“So as we see such overwhelming consent of Russians and Crimeans to support reunification of Crimea and Sevastopol with russia, this is the bottom line.”

And gets a standing ovation!

From Courtney Weaver:

“In central Sevastopol, a rowdy crowd of several hundred residents gathered to watch Putin’s speech on the city’s main square, with Russian flags and paraphernalia, cheering whenever their local mayor or Crimea’s leaders appeared on TV.”

From Roman Olearchyk in Kiev:

“Very small crowd in downtown Kiev on Independence Square. Nothing really happening there. I don’t think they are even watching Putin’s address or aware of it. “


Back to Putin:

“Now it’s up to Russia to make a political decision, and it can only be based on free will of people”

He addresses parliament, citizens of Russia, Crimea, Sevastopol:

“Based on free will of people, the constitutional law, we will be accepting two new constituents, the Republic of Crimea, and the city of Sevastopol.”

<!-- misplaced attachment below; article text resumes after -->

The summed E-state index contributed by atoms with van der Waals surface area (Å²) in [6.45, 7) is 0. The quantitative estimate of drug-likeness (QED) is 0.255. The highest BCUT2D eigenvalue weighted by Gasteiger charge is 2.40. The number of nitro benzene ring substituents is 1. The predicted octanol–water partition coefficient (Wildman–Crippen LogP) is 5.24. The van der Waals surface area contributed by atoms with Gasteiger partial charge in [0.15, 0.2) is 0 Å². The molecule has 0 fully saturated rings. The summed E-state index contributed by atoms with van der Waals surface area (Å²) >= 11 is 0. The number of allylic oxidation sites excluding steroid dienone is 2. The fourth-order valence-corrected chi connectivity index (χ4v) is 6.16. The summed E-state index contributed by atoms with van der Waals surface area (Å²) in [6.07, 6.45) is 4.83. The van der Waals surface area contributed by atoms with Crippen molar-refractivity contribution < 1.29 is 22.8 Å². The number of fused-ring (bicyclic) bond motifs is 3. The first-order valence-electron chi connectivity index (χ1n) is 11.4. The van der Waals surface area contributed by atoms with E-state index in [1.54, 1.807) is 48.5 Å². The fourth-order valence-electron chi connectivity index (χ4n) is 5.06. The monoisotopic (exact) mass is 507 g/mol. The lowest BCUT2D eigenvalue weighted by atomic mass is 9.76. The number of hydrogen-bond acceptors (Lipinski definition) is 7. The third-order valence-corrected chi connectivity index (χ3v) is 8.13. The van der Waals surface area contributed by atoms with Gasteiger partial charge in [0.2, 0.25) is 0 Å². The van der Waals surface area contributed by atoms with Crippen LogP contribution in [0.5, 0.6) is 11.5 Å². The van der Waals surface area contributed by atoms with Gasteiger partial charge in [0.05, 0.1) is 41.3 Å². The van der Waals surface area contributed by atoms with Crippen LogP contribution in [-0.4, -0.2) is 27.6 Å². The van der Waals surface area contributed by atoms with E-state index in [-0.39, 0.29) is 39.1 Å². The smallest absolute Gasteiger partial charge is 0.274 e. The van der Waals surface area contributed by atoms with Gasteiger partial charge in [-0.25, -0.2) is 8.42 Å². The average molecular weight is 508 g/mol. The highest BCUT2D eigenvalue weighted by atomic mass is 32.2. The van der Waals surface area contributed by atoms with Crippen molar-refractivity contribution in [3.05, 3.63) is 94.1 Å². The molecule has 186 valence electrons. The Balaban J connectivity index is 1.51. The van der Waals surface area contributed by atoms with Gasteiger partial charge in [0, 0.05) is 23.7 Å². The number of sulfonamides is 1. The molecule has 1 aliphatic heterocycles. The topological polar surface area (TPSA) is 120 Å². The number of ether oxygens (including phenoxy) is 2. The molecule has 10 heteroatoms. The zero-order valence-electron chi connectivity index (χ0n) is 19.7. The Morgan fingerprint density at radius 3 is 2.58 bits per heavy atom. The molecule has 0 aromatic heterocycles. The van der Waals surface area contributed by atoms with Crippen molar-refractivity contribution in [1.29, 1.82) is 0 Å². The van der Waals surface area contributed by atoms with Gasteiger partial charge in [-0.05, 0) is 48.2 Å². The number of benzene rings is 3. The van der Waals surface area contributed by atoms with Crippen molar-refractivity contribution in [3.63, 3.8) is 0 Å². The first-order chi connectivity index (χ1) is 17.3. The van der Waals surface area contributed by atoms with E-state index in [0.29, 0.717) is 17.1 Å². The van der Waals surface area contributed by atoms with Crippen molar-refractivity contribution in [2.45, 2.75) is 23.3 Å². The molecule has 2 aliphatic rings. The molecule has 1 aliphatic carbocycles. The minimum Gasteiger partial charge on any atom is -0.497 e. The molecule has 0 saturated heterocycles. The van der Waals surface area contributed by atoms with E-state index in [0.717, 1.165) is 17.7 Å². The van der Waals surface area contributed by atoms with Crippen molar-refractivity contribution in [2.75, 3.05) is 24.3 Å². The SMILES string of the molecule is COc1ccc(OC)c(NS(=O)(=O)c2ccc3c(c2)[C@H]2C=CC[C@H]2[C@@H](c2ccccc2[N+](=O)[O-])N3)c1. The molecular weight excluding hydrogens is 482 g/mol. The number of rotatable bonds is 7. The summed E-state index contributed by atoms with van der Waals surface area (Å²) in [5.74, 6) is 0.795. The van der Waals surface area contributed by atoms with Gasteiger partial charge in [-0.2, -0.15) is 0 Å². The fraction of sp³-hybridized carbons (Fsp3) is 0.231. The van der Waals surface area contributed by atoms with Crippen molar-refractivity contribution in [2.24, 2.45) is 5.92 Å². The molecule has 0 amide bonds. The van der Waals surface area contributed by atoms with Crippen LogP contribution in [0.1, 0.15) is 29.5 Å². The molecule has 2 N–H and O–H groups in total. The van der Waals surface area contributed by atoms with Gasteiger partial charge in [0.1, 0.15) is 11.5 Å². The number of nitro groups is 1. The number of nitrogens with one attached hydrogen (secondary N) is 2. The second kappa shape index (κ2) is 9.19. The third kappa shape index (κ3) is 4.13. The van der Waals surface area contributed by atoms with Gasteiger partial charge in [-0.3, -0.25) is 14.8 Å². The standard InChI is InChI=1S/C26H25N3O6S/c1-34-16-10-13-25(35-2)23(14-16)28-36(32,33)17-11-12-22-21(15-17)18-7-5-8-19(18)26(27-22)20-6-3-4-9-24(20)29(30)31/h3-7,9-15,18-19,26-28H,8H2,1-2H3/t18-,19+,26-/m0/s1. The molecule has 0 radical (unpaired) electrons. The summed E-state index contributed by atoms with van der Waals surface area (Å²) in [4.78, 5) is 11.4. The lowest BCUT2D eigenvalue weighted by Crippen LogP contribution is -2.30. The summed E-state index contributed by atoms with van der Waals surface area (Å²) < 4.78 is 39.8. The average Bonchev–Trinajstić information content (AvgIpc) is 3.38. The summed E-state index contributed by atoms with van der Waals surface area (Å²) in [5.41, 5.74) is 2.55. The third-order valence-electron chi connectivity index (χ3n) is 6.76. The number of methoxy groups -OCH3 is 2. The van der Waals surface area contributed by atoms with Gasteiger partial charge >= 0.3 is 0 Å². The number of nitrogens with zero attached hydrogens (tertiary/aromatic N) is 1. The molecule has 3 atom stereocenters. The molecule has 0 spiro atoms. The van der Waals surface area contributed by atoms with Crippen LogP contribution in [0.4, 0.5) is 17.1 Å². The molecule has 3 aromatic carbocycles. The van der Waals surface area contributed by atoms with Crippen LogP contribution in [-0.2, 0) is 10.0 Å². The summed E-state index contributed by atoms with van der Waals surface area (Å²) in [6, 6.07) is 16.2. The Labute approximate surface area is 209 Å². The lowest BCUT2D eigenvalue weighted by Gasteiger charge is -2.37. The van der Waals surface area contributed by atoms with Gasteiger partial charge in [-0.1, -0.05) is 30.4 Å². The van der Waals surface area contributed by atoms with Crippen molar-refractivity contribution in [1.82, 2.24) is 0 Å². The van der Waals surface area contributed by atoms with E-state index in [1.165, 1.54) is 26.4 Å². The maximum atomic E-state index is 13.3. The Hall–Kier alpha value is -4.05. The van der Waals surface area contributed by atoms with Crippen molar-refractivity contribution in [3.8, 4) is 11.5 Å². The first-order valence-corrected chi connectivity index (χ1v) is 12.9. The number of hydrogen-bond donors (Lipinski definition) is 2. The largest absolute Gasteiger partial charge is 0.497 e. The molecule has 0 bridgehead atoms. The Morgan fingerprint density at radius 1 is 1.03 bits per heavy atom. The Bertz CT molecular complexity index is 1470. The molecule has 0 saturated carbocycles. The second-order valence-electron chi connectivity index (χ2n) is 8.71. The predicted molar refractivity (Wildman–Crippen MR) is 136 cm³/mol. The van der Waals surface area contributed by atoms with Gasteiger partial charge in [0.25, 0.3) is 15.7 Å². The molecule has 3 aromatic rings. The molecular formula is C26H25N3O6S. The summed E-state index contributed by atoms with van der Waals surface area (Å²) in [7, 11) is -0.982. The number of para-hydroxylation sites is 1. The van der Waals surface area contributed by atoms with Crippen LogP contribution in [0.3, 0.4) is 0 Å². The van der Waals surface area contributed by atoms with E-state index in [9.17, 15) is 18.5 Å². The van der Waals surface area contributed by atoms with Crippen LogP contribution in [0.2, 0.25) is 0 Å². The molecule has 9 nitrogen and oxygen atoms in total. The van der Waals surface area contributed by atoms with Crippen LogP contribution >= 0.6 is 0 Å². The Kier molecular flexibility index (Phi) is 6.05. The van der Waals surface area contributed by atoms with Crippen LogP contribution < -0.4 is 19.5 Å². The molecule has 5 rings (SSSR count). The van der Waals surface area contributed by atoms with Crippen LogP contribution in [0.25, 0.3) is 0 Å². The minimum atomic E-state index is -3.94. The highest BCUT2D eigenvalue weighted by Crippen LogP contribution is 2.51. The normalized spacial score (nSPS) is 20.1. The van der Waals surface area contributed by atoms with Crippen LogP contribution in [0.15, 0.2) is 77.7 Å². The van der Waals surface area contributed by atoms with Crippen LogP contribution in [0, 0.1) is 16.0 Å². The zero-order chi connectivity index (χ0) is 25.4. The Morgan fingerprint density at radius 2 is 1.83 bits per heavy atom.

“Also, to ratify the treaty on accepting Crimea and Sevastopol as part of Russia”.

In a few minutes, the ceremony for signing the documents will take place.

He has now finished speaking and leaves the stage

From FT correspondent Guy Chazan in Simferepol:

“We’ve been waiting for this day for 23 years,” said Konstantin Kulish, a
“self-defence volunteer who was listening to Putin’s speech on his laptop
near the Crimean parliament. “Russia is our historic homeland.”

Russian flags being were handed out at street corners

From FT correspondent JAck Farchy:

Courtney Weaver’s instant reaction:

Kathrin Hille’s instant assessment:

Vladimir Putin’s address summed up all the factors that have so surprised the west but have clearly become the main line guiding his decision-making over Ukraine: An emotional sense of pain over the loss of global power status that came with the breakdown of the Soviet Union, anger and disappointment with what he sees as Western encirclement and containment of Russia, and strong nationalism that at times reaches beyond the borders of today’s Russia.